So, if we're going to play this game of elected and appointed leaders being responsible for their spouse's words – or closer to what Buttigieg alleged – that they are a reflection of the influence over their spouse and are directly complicit in these leaders' decision-making processes, then let's look at what Buttigieg's spouse, Chasten Glezman Buttigieg, has been up to these days.

Along with hawking his 2021 memoir, "I Have Something to Tell You," Chasten has much to say about Republicans and LGBTQ+ all the letters issues. Chasten has slammed Florida's law, wrongly labeled the "Don't Say Gay" bill, and has been very vocal about states that are banning transgender surgeries and puberty blockers for minors, as this X thread outlines.

And, of course, "healthcare" means letting them mutilate children:


The recent formation of Doctors Protecting Children, comprised of Pediatricians of the American College of Pediatricians (ACPeds) alongside colleagues representing medical organizations across the U.S., would beg to differ. These medical professionals have signed the Doctors Protecting Children Declaration, calling these American medical institutions mentioned above to halt the harmful protocols promoted for children and adolescents who express discomfort with their biological sex. 

Chasten is all over the rule of law when it comes to Trump's verdict, but when a legislature does its job and overrides a governor's veto, then it is waging war. Always interesting when the shoe is on the other foot. Chasten has said little about Biden's DOJ targeting the surgeon who exposed the excesses and horrors of so-called gender-affirming surgeries for minors, or of Biden's bastardization of Title IX to strip women of their rights and protections in favor of transgender youth. Chasten also blasted Anheuser-Busch and, of course, the right because of its treatment of Dylan Mulvaney. Cue the tiny violins on that one.

Can we also blame Chasten for Buttigieg's stupidity and fecklessness in his role as Secretary of Transportation? One of the reasons you could not rattle off the names of every Secretary of Transportation if a gun were held to your head is that their job is not supposed to be newsworthy. If the planes are flying and not falling out of the sky, trains stay on the rails, and the highways, bridges, and waterways remain transversable, then the Secretary of Transportation is doing their job. Nobody cares what their name is.


But everyone knows Pete Buttigieg's name for all the wrong reasons. From his awful handling of the East Palestine, Ohio, train derailment to airline delays and airplane parts literally falling from the sky to the fact that Pete was MIA during much of that in order to bond with his IVF-produced children. If we go by Buttigieg's metric, then Chasten is a dangerous pox on Buttigieg's views and his decision-making, which has gravely affected our everyday lives. Outside of journalistic interest and curiosity, I am not concerned about many of the Supreme Court's decisions. However, I am concerned that the plane I board will make it to my destination without incident. So, I would surmise that Buttigieg's incompetence affects me more than a decision by nine justices.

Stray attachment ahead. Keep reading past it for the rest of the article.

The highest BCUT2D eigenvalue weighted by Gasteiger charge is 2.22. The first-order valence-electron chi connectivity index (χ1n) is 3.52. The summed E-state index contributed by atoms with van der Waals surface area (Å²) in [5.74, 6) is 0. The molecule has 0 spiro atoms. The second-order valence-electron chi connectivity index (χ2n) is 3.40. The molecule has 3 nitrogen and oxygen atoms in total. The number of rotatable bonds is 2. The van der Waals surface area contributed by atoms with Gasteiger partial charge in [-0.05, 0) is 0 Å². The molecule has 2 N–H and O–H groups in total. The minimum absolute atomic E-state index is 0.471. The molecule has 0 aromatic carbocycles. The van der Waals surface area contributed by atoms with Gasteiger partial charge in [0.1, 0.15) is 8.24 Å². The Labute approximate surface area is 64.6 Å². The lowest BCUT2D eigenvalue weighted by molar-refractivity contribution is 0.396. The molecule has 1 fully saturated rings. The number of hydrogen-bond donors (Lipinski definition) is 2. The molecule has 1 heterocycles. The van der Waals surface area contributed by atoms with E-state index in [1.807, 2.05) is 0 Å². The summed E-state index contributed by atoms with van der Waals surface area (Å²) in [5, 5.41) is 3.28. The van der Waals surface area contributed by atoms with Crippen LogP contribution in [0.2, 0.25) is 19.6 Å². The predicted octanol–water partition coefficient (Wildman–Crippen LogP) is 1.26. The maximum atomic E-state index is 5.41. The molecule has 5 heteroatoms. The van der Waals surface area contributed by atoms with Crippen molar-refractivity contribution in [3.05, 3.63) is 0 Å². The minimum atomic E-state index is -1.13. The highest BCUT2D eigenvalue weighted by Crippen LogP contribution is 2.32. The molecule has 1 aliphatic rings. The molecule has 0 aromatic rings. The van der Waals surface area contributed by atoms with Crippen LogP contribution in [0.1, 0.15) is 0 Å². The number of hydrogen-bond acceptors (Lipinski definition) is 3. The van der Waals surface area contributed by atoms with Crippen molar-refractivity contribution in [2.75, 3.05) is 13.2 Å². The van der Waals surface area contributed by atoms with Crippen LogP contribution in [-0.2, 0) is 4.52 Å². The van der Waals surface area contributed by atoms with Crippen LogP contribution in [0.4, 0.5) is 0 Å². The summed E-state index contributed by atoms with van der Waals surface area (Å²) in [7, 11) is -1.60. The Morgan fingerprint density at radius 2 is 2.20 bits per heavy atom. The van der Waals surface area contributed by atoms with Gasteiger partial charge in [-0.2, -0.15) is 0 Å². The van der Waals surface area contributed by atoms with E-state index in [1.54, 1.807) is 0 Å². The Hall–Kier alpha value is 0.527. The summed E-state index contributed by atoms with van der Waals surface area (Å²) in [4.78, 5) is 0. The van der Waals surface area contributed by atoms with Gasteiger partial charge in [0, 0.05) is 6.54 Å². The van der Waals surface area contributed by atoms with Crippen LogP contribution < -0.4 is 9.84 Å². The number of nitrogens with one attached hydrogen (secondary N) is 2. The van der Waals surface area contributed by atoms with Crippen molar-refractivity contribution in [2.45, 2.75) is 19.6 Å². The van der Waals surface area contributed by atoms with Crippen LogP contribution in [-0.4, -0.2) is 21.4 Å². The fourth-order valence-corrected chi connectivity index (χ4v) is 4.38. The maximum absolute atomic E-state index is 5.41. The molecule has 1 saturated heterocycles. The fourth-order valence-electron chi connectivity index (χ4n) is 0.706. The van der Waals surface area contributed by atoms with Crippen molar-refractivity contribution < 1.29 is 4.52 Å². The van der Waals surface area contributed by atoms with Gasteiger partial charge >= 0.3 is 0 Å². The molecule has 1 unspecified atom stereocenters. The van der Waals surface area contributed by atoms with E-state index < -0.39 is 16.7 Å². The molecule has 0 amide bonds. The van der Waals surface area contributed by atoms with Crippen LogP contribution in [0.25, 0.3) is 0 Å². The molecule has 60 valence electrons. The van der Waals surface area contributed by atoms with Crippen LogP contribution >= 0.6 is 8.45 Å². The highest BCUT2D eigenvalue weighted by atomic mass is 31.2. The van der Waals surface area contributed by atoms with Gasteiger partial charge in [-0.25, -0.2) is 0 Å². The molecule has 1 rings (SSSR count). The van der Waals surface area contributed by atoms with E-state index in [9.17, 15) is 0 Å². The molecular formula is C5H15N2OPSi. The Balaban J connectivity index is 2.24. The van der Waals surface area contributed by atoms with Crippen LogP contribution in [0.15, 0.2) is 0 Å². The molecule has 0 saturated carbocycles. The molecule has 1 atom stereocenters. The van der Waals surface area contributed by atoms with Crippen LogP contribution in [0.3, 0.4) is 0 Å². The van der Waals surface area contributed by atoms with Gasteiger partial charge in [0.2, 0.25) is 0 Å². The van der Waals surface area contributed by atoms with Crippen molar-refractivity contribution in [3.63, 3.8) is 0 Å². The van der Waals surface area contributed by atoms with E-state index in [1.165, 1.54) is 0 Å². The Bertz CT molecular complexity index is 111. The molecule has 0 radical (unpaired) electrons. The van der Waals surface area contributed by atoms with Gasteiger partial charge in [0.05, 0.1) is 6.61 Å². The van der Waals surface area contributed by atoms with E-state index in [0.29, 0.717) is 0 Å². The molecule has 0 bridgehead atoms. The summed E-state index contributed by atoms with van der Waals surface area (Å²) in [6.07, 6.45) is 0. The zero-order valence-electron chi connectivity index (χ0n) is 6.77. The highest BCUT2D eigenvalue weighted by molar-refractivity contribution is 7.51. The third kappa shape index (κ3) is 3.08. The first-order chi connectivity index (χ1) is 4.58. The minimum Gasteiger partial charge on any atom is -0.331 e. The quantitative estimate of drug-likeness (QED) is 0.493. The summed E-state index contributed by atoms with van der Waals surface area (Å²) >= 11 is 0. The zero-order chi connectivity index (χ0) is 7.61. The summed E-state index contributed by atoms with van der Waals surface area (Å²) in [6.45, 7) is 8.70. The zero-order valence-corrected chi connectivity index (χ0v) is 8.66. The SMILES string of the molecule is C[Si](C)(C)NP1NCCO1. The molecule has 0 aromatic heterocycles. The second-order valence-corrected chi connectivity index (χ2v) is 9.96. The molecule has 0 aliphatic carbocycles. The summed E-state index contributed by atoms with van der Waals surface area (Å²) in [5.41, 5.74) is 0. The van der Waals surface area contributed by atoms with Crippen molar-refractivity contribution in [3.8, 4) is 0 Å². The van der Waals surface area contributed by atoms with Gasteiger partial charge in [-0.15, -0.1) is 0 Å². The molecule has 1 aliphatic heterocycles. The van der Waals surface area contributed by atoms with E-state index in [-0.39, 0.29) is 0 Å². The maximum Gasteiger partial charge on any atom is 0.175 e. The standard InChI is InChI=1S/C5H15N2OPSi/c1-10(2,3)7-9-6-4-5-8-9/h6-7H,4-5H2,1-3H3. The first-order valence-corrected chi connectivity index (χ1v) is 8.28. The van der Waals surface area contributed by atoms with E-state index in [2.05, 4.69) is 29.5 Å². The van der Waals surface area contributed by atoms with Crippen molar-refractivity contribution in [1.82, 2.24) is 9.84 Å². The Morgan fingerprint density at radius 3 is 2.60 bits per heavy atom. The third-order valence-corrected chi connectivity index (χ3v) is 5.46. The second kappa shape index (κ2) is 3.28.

In a recent book event, Chasten decided to wax eloquent about politics and what allyship really means.

Reflecting on his time in Washington, D.C., Buttigieg offered a candid critique of the performative nature of politics. “So much of politics is theater. It’s bad theater. They’re bad actors,” he said. “We need more genuine people in positions of power who care about getting things done for the community.” Examples of performative acts, he said, include the recent push by conservatives to enact “don’t say gay” laws.

Buttigieg’s critique extended to the broader political landscape, where he argued that too many politicians prioritize their image over the well-being of their constituents. “We’re talking about basic human dignity to acknowledge the existence of another person,” he said.


Like Secretary of Transportation Buttigieg acknowledged the suffering of the people in East Palestine or the customers who suffered under the airline mess? If his performance is a reflection of acknowledging "basic human dignity," then his lack of compassion and awareness is clearly the fault of Chasten's influence and viewpoints.

It's all sauce for the goose.